Risk Factors for Oral Human Papillomavirus Infection Among Young Men Who Have Sex With Men—2 Cities, United States, 2012–2014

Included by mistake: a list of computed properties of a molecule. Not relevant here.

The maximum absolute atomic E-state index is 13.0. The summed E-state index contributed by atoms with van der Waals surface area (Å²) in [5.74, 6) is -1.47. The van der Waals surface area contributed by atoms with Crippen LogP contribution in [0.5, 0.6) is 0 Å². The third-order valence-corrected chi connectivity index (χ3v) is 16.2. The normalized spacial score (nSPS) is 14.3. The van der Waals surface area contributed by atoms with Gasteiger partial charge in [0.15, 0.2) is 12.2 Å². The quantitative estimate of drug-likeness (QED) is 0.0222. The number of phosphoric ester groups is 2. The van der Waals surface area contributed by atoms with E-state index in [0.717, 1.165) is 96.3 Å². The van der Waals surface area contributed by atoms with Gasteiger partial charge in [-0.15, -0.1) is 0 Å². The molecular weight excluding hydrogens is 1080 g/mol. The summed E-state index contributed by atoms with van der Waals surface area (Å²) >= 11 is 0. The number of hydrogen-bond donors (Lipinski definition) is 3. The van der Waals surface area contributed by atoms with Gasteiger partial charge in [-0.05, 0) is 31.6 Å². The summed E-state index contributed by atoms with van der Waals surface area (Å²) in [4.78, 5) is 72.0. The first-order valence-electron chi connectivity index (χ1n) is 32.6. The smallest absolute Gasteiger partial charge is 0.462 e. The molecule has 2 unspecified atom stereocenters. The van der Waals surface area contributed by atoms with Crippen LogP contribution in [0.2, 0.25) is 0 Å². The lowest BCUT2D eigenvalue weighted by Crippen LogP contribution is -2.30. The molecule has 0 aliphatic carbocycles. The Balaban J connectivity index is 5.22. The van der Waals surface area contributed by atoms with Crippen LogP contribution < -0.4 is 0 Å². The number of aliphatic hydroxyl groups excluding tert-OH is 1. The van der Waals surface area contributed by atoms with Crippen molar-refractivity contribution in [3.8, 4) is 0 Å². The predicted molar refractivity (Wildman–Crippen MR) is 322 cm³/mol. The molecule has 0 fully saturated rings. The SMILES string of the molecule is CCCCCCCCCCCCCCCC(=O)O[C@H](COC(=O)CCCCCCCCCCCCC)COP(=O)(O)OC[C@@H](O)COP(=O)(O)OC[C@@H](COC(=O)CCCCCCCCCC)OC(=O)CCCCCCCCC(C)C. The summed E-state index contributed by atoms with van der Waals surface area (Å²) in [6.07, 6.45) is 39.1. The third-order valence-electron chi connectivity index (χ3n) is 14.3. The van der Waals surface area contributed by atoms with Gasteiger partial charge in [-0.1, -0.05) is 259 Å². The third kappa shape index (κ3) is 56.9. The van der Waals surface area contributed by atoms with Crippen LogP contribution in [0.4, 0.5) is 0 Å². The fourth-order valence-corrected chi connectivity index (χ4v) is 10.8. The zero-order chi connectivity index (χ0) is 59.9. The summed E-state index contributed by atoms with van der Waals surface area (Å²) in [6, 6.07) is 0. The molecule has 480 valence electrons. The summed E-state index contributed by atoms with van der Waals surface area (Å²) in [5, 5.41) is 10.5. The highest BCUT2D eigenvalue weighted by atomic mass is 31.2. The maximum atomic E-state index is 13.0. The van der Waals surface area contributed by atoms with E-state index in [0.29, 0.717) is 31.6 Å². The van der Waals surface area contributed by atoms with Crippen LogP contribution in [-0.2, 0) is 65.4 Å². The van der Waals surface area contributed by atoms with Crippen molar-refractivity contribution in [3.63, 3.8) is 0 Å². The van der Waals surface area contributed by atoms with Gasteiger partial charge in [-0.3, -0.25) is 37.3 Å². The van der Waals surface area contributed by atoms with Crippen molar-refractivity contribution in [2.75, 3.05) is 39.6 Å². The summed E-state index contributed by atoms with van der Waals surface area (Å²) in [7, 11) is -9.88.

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BackgroundMen who have sex with men (MSM) are at risk for cancers attributable to human papillomavirus (HPV), including oropharyngeal cancer. Human papillomavirus vaccination is recommended for US MSM through age 26 years. Oral HPV infection is associated with oropharyngeal cancer. We determined oral HPV prevalence and risk factors among young MSM.MethodsThe Young Men's HPV study enrolled MSM aged 18 through 26 years from clinics in Chicago and Los Angeles during 2012 to 2014. Participants self-reported demographics, sexual behaviors, vaccination and human immunodeficiency virus (HIV) status. Self-collected oral rinse specimens were tested for HPV DNA (37 types) by L1-consensus PCR. We calculated adjusted prevalence ratios (aPR) and 95% confidence intervals (CI) for risk factors associated with oral HPV among participants not previously vaccinated.ResultsOral HPV was detected in 87 (9.4%) of 922; 9-valent vaccine types were detected in 37 (4.0%) of 922. Among HIV-positive participants, 17 (19.3%) of 88 had oral HPV detected. Oral HPV was more prevalent among those reporting first sex at 18 years of age or younger (aPR, 2.44; 95% CI, 1.16–5.12); HIV infection (aPR, 1.99; 95% CI, 1.14–3.48); greater than 5 sex partners within the past month (aPR, 1.93; 95% CI, 1.13–3.31); performing oral sex on greater than 5 partners within the last 3 months (aPR, 1.87; 95% CI, 1.12–3.13); and having greater than 5 male sex partners within the last 3 months (aPR, 1.76; 95% CI, 1.08–2.87). Only 454 (49.2%) of 922 were aware that HPV can cause oropharyngeal cancers.ConclusionsMany oral HPV infections were with types targeted by vaccination. Oral HPV infections were significantly associated with HIV and sexual behaviors. Fewer than half of participants were aware that HPV could cause oropharyngeal cancer.

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